Dot Magazine - FALL 2014 ABOUT / ARCHIVE


More than a Building—
A New Future for Illustration 
and Fine Art at Art Center

photo ©Lawrence Anderson/Esto

by Mike Padilla

From the outside, with its textured black surfaces interrupted by geometric cutouts, the two-story building invites curiosity. Inside, a broad, sky-lighted stairway rises alongside atrium galleries displaying exceptional student artwork.

A long-vacant U.S. Postal Service facility at 870 South Raymond Avenue has been transformed into the newest addition to Art Center’s expanding South Campus—the first new home for the College’s Illustration and Fine Art departments in 40 years. This donor-supported visual arts center, humming with creative energy, is revitalizing art and design education, while giving our campus community and the community at large new ways to experience our students’ work.

“Today’s art students don’t just paint, draw and sculpt,” says Fine Art and Illustration instructor Tom Knechtel, a key member of the team that planned the new building, carefully designed to amplify student collaboration across the disciplines. “They’re involved in performance work, filmmaking, photography, bookmaking, digital media and more. Bringing Fine Art and Illustration students together under one roof, providing them with shared spaces for work and installation, and encouraging campus community engagement are natural steps toward breaking down departmental barriers and accelerating creativity.”

Being able to work across disciplines also mirrors what creative businesses seek in employees today, says faculty member Aaron Smith (BFA 88 Illustration), who was also on the planning team. “Industry leaders actively seek out artists and designers who already have experience working with many other kinds of designers,” he says. “The closer we can mimic the teamwork and collaboration across increasingly fluid boundaries that students can expect to encounter after graduation, the better prepared they’ll be.”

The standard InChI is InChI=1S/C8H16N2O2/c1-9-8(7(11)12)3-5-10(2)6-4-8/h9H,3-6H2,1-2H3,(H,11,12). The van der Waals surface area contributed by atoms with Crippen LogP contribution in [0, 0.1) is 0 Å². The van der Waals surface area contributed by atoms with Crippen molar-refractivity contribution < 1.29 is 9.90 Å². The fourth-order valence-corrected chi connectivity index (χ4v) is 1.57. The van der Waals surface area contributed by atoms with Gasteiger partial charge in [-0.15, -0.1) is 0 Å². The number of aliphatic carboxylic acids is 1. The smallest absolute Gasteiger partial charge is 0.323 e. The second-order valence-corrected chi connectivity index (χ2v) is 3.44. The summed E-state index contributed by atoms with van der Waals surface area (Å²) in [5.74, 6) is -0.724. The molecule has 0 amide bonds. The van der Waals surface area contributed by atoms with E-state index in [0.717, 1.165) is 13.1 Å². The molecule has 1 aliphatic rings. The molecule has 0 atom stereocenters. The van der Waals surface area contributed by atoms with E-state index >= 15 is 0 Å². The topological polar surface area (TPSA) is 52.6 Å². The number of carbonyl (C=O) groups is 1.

Solving the commuter school challenge

Imagine creating a large painting or sculpture at home because there isn’t enough space at your school to do so. Now imagine transporting that piece of art to campus by car, bus or train for critique, only to have it taken down before most of your peers get to see it. Eight-seventy (as the building has been dubbed) provides students with space to create and display their work for extended periods of time so that other students can view it, comment on it and gain inspiration from it. All of which contribute to exceptional learning.

“So much of being a designer is about learning how to network with others and knowing about the kind of work your colleagues are engaged in,” Knechtel says. Organized in clusters that he calls “neighborhoods,” 870’s studio spaces allow students to work at once individually and in close proximity to their peers, offering windows onto other students’ projects that they might otherwise not know about.

“As South Campus continues to grow and make room for other departments, and as plans move forward for student housing to be built alongside 870, those synergies will only increase,” adds Smith.

out of the basement, into the spotlight

Art Center’s Illustration and Fine Art departments, which have produced such luminaries as Doug Aitken, Marc Burckhardt, Tara McPherson and Jennifer Steinkamp, are consistently among the top-ranked undergraduate degree programs of their kind nationally. Yet prior to these departments occupying 870, relatively few people in the local community had opportunities to see the work being produced by students in these programs.

That is now changing.